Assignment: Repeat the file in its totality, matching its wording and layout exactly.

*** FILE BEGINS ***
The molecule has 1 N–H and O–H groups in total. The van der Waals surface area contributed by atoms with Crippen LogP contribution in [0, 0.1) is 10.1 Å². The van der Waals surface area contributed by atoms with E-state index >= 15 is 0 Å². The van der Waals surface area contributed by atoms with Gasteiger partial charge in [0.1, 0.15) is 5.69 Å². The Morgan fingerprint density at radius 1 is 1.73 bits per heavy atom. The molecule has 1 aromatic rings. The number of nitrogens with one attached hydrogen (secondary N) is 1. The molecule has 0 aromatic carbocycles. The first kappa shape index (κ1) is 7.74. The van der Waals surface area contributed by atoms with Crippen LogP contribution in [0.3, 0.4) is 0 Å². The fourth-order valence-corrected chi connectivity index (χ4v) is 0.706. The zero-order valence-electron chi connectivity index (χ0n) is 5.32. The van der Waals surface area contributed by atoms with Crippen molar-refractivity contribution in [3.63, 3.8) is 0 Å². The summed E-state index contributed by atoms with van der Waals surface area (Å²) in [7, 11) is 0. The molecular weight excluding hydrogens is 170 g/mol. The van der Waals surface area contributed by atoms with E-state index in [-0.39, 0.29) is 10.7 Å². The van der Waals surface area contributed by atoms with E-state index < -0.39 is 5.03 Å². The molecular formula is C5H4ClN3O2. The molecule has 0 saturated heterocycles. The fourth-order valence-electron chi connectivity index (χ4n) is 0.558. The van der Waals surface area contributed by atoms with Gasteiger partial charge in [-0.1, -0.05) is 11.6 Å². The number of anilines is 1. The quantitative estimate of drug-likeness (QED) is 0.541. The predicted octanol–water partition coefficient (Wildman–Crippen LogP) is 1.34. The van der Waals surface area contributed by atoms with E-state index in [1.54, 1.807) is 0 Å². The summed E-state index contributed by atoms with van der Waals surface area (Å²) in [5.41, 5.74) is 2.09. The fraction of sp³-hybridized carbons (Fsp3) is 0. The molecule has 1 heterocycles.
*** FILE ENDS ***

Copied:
The molecule has 1 N–H and O–H groups in total. The van der Waals surface area contributed by atoms with Crippen LogP contribution in [0, 0.1) is 10.1 Å². The van der Waals surface area contributed by atoms with E-state index >= 15 is 0 Å². The van der Waals surface area contributed by atoms with Gasteiger partial charge in [0.1, 0.15) is 5.69 Å². The Morgan fingerprint density at radius 1 is 1.73 bits per heavy atom. The molecule has 1 aromatic rings. The number of nitrogens with one attached hydrogen (secondary N) is 1. The molecule has 0 aromatic carbocycles. The first kappa shape index (κ1) is 7.74. The van der Waals surface area contributed by atoms with Crippen LogP contribution in [0.3, 0.4) is 0 Å². The fourth-order valence-corrected chi connectivity index (χ4v) is 0.706. The zero-order valence-electron chi connectivity index (χ0n) is 5.32. The van der Waals surface area contributed by atoms with Crippen molar-refractivity contribution in [3.63, 3.8) is 0 Å². The summed E-state index contributed by atoms with van der Waals surface area (Å²) in [7, 11) is 0. The molecular weight excluding hydrogens is 170 g/mol. The van der Waals surface area contributed by atoms with E-state index in [-0.39, 0.29) is 10.7 Å². The van der Waals surface area contributed by atoms with E-state index < -0.39 is 5.03 Å². The molecular formula is C5H4ClN3O2. The molecule has 0 saturated heterocycles. The fourth-order valence-electron chi connectivity index (χ4n) is 0.558. The van der Waals surface area contributed by atoms with Gasteiger partial charge in [-0.1, -0.05) is 11.6 Å². The number of anilines is 1. The quantitative estimate of drug-likeness (QED) is 0.541. The predicted octanol–water partition coefficient (Wildman–Crippen LogP) is 1.34. The van der Waals surface area contributed by atoms with E-state index in [1.54, 1.807) is 0 Å². The summed E-state index contributed by atoms with van der Waals surface area (Å²) in [5.41, 5.74) is 2.09. The fraction of sp³-hybridized carbons (Fsp3) is 0. The molecule has 1 heterocycles.